If this is any indication of what we can expect from Quesada and Martinez, fans may want to take a serious look at Iron Man.

Review by Mark Allen

Peace Party - From 2000

Good things don't come in small press packages all of the time. Even when art and writing show promise and are entertaining, a comic's premise can damage it.

The premise of Peace Party is weak because multiculturalism is baloney.

Peace... is the story of two American Indians with an injured friend who stumble on a gangland murder. On that plot hangs a celebration of Indian beliefs simply because they are Indian beliefs.

Why is multiculturalism baloney? Culture is only a collection of man-made customs, a "usual way of behaving". But Truth is not subjective or dependent on the opinions of men.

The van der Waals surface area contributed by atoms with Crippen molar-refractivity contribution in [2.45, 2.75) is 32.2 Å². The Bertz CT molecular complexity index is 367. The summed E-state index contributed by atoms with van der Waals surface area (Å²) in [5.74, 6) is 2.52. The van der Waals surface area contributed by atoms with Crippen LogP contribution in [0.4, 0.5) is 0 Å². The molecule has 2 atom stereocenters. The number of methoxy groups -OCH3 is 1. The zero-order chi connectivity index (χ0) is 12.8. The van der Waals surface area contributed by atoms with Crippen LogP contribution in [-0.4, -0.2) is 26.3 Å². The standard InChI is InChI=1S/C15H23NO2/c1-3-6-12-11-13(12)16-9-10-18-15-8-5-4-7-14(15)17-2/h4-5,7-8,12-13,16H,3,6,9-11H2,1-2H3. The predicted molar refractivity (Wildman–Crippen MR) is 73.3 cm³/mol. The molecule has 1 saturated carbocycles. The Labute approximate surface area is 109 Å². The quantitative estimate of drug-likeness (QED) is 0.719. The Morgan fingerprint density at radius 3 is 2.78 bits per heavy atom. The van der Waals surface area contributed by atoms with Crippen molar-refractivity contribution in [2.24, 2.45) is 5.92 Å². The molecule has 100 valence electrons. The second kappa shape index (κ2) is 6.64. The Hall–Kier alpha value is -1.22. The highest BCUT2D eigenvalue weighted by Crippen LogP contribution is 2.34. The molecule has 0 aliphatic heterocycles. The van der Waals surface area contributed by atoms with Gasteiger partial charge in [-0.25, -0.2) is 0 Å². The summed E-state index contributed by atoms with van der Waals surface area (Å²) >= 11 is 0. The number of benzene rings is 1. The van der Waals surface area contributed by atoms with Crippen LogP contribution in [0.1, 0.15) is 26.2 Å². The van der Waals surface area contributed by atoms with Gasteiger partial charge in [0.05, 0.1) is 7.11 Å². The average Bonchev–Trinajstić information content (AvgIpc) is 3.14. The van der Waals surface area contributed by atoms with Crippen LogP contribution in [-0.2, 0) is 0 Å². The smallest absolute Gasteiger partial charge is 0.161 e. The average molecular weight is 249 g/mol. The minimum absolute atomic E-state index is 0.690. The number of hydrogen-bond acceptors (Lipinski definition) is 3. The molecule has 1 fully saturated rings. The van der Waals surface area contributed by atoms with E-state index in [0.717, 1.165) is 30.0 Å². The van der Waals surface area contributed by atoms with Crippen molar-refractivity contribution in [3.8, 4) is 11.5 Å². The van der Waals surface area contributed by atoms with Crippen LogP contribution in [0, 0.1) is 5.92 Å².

If everyone believed a rock was an elephant, it would still be a rock. To build one's life around the arbitrary opinion of men is to build one's life on sand.

Peace Party #1 is priced at $2.95 and is 23 pages. Published by Blue Corn with words by Rob Schmidt, art by Ron Fattoruso and Rob Schmidt.

Lint McCree Mysteries #1 - From 2000

Priced at $2.95 and weighing-in at 24 pgs. Published by AKF Comics with art & concept by Nate Piekos. Plot assistance by Kain Medeiros.

Good things come in small press packages, sometimes.

That sometime is now, and the good thing mentioned is a gnarled old hero named Lint McCree in a city full of dynamic but self-centered young bloods.

Link and his partner, Sam Normal, are on the trail of a serial killer. That isn't a surprising development in the mystery genre. Nor is it surprising that there is little mystery in Lint McCree Mysteries. It may not be possible to develop a full-blown mystery within the limits of a 24 page comic book and still leave room for characterization.